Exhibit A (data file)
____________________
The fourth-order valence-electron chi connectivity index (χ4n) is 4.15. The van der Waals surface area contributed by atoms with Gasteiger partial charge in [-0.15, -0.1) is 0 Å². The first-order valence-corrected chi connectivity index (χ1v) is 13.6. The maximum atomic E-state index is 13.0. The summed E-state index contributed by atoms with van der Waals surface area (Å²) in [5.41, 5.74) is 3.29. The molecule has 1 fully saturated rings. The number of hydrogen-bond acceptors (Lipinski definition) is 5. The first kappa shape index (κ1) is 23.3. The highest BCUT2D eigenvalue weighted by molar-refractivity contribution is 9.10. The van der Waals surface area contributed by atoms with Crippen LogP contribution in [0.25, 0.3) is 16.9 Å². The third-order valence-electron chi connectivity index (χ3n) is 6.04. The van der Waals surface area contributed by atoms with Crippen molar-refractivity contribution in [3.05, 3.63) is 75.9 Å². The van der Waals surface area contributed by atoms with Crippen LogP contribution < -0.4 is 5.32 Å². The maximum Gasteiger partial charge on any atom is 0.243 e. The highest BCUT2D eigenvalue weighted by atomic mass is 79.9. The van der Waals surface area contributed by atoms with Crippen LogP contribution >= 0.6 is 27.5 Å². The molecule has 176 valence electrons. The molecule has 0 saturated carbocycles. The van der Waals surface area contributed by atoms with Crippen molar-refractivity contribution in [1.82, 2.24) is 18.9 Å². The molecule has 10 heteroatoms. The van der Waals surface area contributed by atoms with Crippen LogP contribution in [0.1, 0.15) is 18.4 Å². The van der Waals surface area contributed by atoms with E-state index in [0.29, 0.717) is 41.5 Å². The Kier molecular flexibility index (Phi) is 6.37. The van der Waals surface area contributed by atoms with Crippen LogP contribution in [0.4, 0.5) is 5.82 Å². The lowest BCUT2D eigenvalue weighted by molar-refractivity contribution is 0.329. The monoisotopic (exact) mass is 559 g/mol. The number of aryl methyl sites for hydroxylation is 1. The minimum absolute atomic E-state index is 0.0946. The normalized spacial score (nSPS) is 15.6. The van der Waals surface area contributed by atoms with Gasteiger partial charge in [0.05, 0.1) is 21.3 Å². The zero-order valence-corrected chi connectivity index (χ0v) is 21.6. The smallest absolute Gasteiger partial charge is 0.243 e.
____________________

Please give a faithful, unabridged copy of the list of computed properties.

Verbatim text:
The fourth-order valence-electron chi connectivity index (χ4n) is 4.15. The van der Waals surface area contributed by atoms with Gasteiger partial charge in [-0.15, -0.1) is 0 Å². The first-order valence-corrected chi connectivity index (χ1v) is 13.6. The maximum atomic E-state index is 13.0. The summed E-state index contributed by atoms with van der Waals surface area (Å²) in [5.41, 5.74) is 3.29. The molecule has 1 fully saturated rings. The number of hydrogen-bond acceptors (Lipinski definition) is 5. The first kappa shape index (κ1) is 23.3. The highest BCUT2D eigenvalue weighted by molar-refractivity contribution is 9.10. The van der Waals surface area contributed by atoms with Crippen LogP contribution in [0.25, 0.3) is 16.9 Å². The third-order valence-electron chi connectivity index (χ3n) is 6.04. The van der Waals surface area contributed by atoms with Crippen molar-refractivity contribution in [3.05, 3.63) is 75.9 Å². The van der Waals surface area contributed by atoms with Crippen LogP contribution < -0.4 is 5.32 Å². The maximum Gasteiger partial charge on any atom is 0.243 e. The highest BCUT2D eigenvalue weighted by atomic mass is 79.9. The van der Waals surface area contributed by atoms with Crippen LogP contribution >= 0.6 is 27.5 Å². The molecule has 176 valence electrons. The molecule has 0 saturated carbocycles. The van der Waals surface area contributed by atoms with Crippen molar-refractivity contribution in [1.82, 2.24) is 18.9 Å². The molecule has 10 heteroatoms. The van der Waals surface area contributed by atoms with Crippen LogP contribution in [0.1, 0.15) is 18.4 Å². The van der Waals surface area contributed by atoms with E-state index in [0.29, 0.717) is 41.5 Å². The Kier molecular flexibility index (Phi) is 6.37. The van der Waals surface area contributed by atoms with Crippen LogP contribution in [0.4, 0.5) is 5.82 Å². The lowest BCUT2D eigenvalue weighted by molar-refractivity contribution is 0.329. The monoisotopic (exact) mass is 559 g/mol. The number of aryl methyl sites for hydroxylation is 1. The minimum absolute atomic E-state index is 0.0946. The normalized spacial score (nSPS) is 15.6. The van der Waals surface area contributed by atoms with Gasteiger partial charge in [0.05, 0.1) is 21.3 Å². The zero-order valence-corrected chi connectivity index (χ0v) is 21.6. The smallest absolute Gasteiger partial charge is 0.243 e.